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Anim Biosci > Volume 30(5); 2017 > Article
Górska, Nowicka, Jaworska, Przybylski, and Tambor: Relationship between sensory attributes and volatile compounds of polish dry-cured loin



The aim of this work was to determine the relationship between objective sensory descriptors and volatile flavour compound composition of Polish traditional dry-cured loin.


The volatile compounds were investigated by using solid phase microextraction (SPME) and gas chromatography–mass spectrometry (GC–MS). For sensory assessment, the quantitative descriptive analysis (QDA) method was used.


A total of 50 volatile compounds were found and assigned to 17 chemical families. Most of the detected volatile compounds derived from smoking, lipid oxidative reactions and seasoning (46.8%, 21.7%, and 18.9%, respectively). The dominant compounds were: aromatic hydrocarbon (toluene); alkanes (hexane, heptane, and 2,2,4-trimethylpentane); aldehyde (hexanal); alcohol (2-furanmethanol); ketone (3-hydroxy-2-butanone); phenol (guaiacol); and terpenes (eucalyptol, cymene, γ-terpinen, and limonene). Correlation analysis showed that some compounds derived from smoking were positively correlated with the intensity of cured meat odour and flavour and negatively with the intensity of dried meat odour and flavour, while terpenes were strongly correlated with odour and flavour of added spices.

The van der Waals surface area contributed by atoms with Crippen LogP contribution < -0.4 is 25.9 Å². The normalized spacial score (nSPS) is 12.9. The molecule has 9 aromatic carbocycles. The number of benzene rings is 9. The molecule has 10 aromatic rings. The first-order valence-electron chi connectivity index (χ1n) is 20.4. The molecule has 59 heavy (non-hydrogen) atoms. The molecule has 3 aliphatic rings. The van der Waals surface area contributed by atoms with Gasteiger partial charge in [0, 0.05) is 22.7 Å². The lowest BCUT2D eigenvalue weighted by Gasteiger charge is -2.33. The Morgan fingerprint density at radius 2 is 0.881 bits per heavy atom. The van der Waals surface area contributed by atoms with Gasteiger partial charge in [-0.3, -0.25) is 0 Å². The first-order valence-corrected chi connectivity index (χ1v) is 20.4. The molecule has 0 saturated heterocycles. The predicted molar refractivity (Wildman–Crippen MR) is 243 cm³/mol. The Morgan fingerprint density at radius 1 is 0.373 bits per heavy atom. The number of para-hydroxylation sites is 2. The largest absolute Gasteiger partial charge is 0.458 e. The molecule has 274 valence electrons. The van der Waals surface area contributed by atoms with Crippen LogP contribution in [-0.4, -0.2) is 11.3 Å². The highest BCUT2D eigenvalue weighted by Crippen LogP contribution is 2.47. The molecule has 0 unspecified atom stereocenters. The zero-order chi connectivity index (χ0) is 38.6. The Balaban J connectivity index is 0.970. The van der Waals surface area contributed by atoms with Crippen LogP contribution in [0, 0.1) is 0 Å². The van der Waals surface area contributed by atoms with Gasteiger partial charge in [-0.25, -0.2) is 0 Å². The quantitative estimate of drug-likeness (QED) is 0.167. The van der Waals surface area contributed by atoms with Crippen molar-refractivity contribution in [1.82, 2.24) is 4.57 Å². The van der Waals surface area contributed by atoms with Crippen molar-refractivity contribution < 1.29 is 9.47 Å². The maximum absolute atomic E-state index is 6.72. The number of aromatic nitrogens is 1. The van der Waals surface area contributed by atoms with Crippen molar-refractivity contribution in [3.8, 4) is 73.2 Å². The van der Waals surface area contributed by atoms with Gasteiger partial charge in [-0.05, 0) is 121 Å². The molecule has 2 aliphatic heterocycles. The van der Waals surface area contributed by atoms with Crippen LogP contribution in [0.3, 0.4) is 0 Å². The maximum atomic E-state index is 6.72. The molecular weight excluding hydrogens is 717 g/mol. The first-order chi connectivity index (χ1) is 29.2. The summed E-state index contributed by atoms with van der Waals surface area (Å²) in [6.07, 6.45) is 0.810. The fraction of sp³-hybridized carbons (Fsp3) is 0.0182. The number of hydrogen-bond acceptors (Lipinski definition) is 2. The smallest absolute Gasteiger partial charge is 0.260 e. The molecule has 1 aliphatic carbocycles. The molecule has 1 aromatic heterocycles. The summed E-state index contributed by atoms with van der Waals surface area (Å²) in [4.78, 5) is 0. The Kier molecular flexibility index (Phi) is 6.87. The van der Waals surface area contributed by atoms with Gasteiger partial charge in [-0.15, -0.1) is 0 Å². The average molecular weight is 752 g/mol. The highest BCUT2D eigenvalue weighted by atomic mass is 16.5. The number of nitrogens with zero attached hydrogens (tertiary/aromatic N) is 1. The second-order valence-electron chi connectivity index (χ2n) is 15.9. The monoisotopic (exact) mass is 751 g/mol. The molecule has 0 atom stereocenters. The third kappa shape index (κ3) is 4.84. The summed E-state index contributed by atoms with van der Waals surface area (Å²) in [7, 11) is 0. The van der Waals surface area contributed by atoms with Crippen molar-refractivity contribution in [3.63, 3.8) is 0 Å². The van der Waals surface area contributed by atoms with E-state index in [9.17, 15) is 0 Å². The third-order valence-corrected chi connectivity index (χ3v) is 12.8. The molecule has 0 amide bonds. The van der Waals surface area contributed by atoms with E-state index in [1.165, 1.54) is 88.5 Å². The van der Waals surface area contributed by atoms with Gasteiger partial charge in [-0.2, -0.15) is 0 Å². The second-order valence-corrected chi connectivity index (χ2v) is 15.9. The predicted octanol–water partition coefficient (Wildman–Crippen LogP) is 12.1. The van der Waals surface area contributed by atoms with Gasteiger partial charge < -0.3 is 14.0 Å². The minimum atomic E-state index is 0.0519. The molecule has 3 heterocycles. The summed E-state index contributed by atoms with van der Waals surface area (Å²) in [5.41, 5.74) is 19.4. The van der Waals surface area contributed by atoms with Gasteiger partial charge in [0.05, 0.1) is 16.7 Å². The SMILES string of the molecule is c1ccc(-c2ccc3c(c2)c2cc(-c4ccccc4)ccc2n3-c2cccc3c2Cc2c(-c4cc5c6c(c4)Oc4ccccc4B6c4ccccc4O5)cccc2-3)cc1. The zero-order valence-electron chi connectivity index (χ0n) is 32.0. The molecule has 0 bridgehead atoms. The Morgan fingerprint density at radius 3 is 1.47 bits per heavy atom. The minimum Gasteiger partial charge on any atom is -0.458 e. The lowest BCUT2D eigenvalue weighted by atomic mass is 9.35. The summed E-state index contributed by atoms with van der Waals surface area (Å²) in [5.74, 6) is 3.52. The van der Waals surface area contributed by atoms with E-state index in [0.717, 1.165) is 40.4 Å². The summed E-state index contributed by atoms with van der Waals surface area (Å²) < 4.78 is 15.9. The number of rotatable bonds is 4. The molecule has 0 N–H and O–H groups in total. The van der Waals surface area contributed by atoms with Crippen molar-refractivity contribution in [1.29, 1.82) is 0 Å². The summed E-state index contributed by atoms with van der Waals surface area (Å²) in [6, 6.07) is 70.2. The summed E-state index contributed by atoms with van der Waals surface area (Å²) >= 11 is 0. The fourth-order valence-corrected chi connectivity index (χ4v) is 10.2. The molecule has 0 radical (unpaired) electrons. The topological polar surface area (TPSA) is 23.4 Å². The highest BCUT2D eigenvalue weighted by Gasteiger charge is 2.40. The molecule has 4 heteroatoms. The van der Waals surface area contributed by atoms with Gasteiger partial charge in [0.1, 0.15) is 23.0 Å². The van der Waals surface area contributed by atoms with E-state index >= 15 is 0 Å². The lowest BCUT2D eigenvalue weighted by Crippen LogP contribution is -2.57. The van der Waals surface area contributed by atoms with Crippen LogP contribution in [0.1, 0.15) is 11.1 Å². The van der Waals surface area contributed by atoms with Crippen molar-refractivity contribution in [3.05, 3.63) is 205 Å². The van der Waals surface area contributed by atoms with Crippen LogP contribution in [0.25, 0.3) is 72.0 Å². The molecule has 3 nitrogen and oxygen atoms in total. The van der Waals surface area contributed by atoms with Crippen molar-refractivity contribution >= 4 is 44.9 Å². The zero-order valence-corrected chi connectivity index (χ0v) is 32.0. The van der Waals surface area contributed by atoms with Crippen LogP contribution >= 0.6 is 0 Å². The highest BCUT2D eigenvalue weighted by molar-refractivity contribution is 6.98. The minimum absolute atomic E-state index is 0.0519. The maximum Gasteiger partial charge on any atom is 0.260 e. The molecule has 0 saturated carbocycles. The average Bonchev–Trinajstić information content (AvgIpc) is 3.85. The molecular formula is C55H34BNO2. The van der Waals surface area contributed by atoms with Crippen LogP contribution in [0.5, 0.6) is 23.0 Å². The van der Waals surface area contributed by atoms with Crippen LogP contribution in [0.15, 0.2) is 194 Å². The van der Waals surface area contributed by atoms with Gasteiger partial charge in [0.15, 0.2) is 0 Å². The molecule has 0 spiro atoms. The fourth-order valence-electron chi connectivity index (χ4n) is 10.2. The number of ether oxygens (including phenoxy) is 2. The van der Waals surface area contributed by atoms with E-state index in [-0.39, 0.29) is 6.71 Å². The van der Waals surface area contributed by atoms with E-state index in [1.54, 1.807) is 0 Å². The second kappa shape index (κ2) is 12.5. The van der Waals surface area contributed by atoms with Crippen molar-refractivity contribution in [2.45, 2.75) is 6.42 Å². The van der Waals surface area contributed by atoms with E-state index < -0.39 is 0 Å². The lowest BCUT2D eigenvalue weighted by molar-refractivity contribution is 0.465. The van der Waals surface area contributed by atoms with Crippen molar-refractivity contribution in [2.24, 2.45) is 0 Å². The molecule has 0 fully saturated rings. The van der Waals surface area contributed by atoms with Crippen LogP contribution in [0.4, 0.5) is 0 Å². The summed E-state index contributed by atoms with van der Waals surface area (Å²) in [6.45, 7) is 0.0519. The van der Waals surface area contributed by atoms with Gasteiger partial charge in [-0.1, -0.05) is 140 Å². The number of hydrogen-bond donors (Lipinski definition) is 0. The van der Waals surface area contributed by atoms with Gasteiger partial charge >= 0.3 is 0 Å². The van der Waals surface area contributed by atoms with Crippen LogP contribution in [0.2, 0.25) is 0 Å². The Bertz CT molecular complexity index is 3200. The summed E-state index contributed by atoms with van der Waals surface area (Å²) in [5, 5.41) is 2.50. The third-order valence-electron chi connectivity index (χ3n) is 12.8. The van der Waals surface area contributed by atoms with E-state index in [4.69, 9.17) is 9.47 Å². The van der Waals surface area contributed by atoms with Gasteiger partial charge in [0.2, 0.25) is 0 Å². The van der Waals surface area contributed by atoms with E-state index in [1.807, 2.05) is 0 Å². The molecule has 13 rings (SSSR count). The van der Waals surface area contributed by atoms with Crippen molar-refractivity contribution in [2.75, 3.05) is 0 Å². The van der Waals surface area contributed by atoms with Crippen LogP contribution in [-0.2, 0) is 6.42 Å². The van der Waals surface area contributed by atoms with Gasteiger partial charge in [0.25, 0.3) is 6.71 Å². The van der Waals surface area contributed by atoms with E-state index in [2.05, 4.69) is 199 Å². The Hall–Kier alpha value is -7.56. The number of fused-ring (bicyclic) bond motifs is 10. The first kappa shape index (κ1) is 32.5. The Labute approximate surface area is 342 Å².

The analysed dry-cured loins were characterized by specific and unique sensory profile. Odour and flavour of studied loins was mainly determined by volatile compounds originating from smoking, seasoning and lipid oxidation. Obtained results suggest that smoking process is a crucial stage during Polish traditional dry-cured loins production.